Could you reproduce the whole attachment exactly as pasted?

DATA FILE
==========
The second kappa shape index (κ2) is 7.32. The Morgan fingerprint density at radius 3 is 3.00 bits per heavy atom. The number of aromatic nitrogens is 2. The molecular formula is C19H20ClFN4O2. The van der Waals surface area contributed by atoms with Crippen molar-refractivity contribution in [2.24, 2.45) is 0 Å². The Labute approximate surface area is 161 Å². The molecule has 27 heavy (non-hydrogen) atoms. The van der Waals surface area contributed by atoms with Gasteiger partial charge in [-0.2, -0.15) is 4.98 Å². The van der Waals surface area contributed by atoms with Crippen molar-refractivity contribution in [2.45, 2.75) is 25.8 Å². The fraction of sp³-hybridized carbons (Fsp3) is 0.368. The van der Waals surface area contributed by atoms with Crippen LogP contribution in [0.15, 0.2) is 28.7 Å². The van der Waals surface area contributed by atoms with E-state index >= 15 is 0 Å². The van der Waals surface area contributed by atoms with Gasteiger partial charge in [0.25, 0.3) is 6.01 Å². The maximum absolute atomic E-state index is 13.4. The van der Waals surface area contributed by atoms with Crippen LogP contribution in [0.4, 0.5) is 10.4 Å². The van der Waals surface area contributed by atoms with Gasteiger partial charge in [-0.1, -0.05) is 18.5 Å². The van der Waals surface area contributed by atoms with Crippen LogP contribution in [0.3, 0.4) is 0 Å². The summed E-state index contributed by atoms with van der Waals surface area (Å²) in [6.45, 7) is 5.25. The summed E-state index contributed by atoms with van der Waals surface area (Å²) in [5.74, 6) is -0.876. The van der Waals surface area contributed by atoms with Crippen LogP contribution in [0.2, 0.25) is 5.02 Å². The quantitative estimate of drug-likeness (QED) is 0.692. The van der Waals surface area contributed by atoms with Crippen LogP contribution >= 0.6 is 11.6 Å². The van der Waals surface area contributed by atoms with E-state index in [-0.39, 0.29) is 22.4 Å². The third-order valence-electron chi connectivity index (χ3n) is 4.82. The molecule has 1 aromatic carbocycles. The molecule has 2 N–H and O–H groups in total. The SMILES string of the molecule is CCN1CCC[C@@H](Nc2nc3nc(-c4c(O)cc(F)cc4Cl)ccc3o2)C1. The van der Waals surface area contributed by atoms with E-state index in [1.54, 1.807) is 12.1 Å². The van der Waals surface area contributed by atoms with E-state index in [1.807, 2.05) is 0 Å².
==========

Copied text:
The second kappa shape index (κ2) is 7.32. The Morgan fingerprint density at radius 3 is 3.00 bits per heavy atom. The number of aromatic nitrogens is 2. The molecular formula is C19H20ClFN4O2. The van der Waals surface area contributed by atoms with Crippen molar-refractivity contribution in [2.24, 2.45) is 0 Å². The Labute approximate surface area is 161 Å². The molecule has 27 heavy (non-hydrogen) atoms. The van der Waals surface area contributed by atoms with Gasteiger partial charge in [-0.2, -0.15) is 4.98 Å². The van der Waals surface area contributed by atoms with Crippen molar-refractivity contribution in [2.45, 2.75) is 25.8 Å². The fraction of sp³-hybridized carbons (Fsp3) is 0.368. The van der Waals surface area contributed by atoms with Crippen LogP contribution in [0.15, 0.2) is 28.7 Å². The van der Waals surface area contributed by atoms with E-state index >= 15 is 0 Å². The van der Waals surface area contributed by atoms with Gasteiger partial charge in [0.25, 0.3) is 6.01 Å². The maximum absolute atomic E-state index is 13.4. The van der Waals surface area contributed by atoms with Crippen LogP contribution in [0.4, 0.5) is 10.4 Å². The van der Waals surface area contributed by atoms with Gasteiger partial charge in [-0.1, -0.05) is 18.5 Å². The van der Waals surface area contributed by atoms with Crippen LogP contribution in [0.3, 0.4) is 0 Å². The summed E-state index contributed by atoms with van der Waals surface area (Å²) in [6.45, 7) is 5.25. The summed E-state index contributed by atoms with van der Waals surface area (Å²) in [5.74, 6) is -0.876. The van der Waals surface area contributed by atoms with Crippen LogP contribution in [0.2, 0.25) is 5.02 Å². The quantitative estimate of drug-likeness (QED) is 0.692. The van der Waals surface area contributed by atoms with Crippen LogP contribution >= 0.6 is 11.6 Å². The van der Waals surface area contributed by atoms with E-state index in [-0.39, 0.29) is 22.4 Å². The third-order valence-electron chi connectivity index (χ3n) is 4.82. The molecule has 1 aromatic carbocycles. The molecule has 2 N–H and O–H groups in total. The SMILES string of the molecule is CCN1CCC[C@@H](Nc2nc3nc(-c4c(O)cc(F)cc4Cl)ccc3o2)C1. The van der Waals surface area contributed by atoms with E-state index in [1.54, 1.807) is 12.1 Å². The van der Waals surface area contributed by atoms with E-state index in [1.807, 2.05) is 0 Å².